• Used for starting activities, services, and broadcasting messages.

Q22. What are the different data storage options available on the Android platform?

  • Shared Preferences: Simple key-value pairs.
  • Internal Storage: Private storage space for the app.
  • External Storage: Public storage like SD card.
  • SQLite Database: Local relational database.
  • Network Connection: Store data remotely.
  • Cloud Storage: Use cloud services for storage.

Q23. How do you supply construction arguments into a Fragment?

  • Use a static method to create a new instance of the fragment and supply arguments using a Bundle.


public class MyFragment extends Fragment {
    public static MyFragment newInstance(String argument) {
        MyFragment fragment = new MyFragment();
        Bundle args = new Bundle();
        args.putString("key", argument);
        return fragment;
    // Access arguments in onCreate() using getArguments()

Q24. How to send SMS in Android? Explain with an example.

// Add permission in AndroidManifest.xml
<uses-permission android:name="android.permission.SEND_SMS" />

// Code to send SMS
String phoneNumber = "1234567890";
String message = "Hello, this is a test SMS!";
SmsManager smsManager = SmsManager.getDefault();
smsManager.sendTextMessage(phoneNumber, null, message, null, null);

Q25. How to create an application that supports different screen sizes?

  • Use responsive layouts and flexible designs.
  • Provide alternative resources (drawables, layouts) for different screen densities and sizes.
  • Use size-qualifiers and density-qualifiers in resource folders (e.g., layout-large, drawable-hdpi).
  • Test on various devices and emulators with different screen sizes.

Q26. What is a Broadcast receiver?

  • A Broadcast Receiver is an Android component that responds to system-wide broadcast announcements.
  • It acts as an event listener that reacts to events such as incoming SMS, device boot, etc.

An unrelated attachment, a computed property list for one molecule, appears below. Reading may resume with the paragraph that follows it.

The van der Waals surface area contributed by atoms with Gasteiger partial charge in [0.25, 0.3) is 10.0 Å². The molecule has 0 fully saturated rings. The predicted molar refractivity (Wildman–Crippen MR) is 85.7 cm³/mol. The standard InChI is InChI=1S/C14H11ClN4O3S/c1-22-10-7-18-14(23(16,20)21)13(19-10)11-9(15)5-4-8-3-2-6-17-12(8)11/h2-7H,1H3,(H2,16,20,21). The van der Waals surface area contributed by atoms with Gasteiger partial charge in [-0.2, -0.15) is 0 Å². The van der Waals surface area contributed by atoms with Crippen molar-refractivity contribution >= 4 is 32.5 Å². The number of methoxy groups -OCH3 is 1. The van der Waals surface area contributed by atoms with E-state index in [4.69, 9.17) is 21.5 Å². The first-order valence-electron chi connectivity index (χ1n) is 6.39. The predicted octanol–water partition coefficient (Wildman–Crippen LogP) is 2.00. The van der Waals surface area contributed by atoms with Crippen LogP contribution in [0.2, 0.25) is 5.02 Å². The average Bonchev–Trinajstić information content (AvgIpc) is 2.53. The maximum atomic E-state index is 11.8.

• Register a receiver in the manifest or dynamically in code.

Q27. Describe the SmsManager class in Android.

  • SmsManager is a class in Android that provides methods to send SMS messages.
  • It is part of the android.telephony package.
  • Use sendTextMessage() to send a simple text SMS.

Q28. Can you mention some of the characteristics of the Object-Oriented Programming (OOP) languages?

  • Encapsulation: Bundling data and methods that operate on the data.
  • Inheritance: Creating new classes based on existing classes.
  • Polymorphism: Ability to use a single interface for different data types or objects.
  • Abstraction: Simplifying complex systems by modeling classes based on real-world entities.

Q29. Imagine you need to create an Android app that supports multiple languages and cultures, what’s the best approach for you to do this?
Ans: To support multiple languages and cultures in an Android app, the best approach is to use the localization and internationalization features provided by Android. Here’s a step-by-step guide:

  1. Use Resource Files: Store all user-facing strings in resource files. Create separate resource files for each language. For example, res/values/strings.xml for the default language and res/values-es/strings.xml for Spanish.